The title of States of Flux is one clue: Leana Quade’s fun Pittsburgh Glass Center exhibit is mostly about playing with the medium. A second tip-off is that on entering the gallery, you’re given the rare chance to literally play with art — a multi-colored, please-touch collection of triangular springs crafted from single long “wires” of hot-formed glass fine as pencil leads. Press gently and watch them bounce back.
“I attempt to provide the viewer with an opportunity to perceive glass in a new way and think twice about how it acts, moves and functions,” writes the Cleveland-based Quade in press materials. Most of the exhibit’s 45 or so works are variations on what Quade calls her “spirals,” with titles like “Spiral Intension 16” and “Vortex 3.” Most rest individually inside their own clear-glass vessels, some seemingly hollow, others with the spiral suspended in solid glass. Done in green, lavender, gold and red, they suggest Slinkies, though a few might be organic forms (abstract leeches, perhaps) attempting escape. “Coulage,” a minute-long video capturing ribbons of molten glass dancing through water, reads like a found abstract.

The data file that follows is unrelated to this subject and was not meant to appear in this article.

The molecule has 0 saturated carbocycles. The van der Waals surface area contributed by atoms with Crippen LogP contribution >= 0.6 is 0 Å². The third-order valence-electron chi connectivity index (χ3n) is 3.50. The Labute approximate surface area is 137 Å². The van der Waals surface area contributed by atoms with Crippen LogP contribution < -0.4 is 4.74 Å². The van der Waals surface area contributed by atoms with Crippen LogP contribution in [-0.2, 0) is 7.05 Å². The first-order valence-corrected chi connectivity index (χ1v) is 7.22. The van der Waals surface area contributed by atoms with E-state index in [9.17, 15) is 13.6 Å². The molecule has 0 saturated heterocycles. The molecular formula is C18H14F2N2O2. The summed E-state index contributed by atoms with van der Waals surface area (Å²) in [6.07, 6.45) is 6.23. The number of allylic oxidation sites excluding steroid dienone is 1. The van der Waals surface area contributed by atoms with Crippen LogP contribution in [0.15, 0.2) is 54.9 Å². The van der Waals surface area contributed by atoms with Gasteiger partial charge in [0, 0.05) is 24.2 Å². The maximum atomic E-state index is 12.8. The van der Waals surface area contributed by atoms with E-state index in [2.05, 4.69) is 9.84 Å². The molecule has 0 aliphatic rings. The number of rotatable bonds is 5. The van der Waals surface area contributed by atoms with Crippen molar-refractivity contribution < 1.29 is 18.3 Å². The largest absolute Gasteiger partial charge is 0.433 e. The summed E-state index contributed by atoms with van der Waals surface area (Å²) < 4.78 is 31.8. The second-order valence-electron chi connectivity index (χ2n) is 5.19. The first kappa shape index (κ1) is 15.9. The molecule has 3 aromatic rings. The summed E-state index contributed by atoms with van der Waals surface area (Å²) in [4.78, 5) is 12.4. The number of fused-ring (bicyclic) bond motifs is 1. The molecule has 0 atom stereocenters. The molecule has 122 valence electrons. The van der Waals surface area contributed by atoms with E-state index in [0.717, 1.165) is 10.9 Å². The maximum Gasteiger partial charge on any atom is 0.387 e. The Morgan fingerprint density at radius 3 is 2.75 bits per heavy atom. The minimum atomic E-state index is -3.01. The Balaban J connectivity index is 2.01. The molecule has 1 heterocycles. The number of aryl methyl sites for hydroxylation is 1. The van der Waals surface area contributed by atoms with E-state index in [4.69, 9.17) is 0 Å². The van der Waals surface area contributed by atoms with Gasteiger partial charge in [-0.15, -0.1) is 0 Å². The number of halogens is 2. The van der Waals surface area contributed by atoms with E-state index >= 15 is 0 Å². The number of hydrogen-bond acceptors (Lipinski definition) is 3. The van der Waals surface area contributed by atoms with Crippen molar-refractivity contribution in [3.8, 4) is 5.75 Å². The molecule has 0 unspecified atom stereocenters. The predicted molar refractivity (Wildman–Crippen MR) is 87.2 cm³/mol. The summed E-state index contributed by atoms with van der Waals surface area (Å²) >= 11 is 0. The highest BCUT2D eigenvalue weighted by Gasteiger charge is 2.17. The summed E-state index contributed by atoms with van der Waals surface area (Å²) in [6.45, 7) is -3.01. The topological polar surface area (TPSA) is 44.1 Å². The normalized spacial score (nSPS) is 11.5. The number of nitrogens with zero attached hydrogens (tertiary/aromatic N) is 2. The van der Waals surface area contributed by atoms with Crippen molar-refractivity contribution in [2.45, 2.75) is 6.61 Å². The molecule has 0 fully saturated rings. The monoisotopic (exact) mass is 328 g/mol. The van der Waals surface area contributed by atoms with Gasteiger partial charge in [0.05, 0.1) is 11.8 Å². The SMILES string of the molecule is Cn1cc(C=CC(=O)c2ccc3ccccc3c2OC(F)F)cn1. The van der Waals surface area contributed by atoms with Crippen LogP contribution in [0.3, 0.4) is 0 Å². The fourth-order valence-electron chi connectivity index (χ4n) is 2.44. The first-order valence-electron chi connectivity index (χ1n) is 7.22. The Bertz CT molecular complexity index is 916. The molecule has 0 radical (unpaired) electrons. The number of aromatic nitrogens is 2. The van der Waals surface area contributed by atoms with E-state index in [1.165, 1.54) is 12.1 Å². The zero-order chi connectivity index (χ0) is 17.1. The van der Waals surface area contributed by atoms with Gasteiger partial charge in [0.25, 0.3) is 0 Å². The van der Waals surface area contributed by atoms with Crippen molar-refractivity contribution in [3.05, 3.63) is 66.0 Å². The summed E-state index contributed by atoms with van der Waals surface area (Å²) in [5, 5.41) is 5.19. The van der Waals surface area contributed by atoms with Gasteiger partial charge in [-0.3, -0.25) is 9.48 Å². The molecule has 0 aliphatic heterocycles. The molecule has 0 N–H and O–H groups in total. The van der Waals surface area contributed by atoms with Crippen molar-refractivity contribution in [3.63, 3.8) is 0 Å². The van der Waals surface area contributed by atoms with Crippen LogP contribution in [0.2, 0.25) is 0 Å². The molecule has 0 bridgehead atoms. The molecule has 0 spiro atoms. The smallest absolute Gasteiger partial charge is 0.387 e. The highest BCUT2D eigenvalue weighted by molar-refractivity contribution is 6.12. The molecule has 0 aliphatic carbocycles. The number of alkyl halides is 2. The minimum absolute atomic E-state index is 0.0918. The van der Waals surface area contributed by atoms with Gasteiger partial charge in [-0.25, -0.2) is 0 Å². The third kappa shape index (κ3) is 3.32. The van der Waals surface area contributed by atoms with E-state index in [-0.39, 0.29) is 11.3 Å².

Larger works include two “Weeping Woman” sculptures, each with a female figure that “‘weeps’ saltwater and color to create crystal formations” from salt. The formations, resembling coral, are pale yellow and blue and grow continually, gradually obscuring the figure itself. The sprawling floor-level installation “Tetrapod Mountain” consists of white plaster tetrapods (think “oversized jacks”) piled on a spill of coal slag; on one face of the mountain, another doll-sized white-plaster nude perches, as if at seaside.
While those three partly figurative works are the closest Quade gets to metaphor, the installation “Soothing Anxiety” suggests meditation as an option. Walk inside this semi-sanctuary, which is like a 7-foot-tall wardrobe screen made of dozens of large kiln-cast-glass squares of varying translucence mounted in a metal frame, illuminated by subtle, ever-changing light projections. Each square bears 12 pyramidal shapes whose sharp peaks belie the wombish feel.
The exhibit’s centerpiece is the four-minute video “Release,” in which the artist attaches a ratchet strap to the short ends of a 7-foot rectangle of tempered sheet glass and slowly bends it into a U, testing its limits. The climax is impressive. A replica of the glass plate sits at your feet, but you can’t play with that one.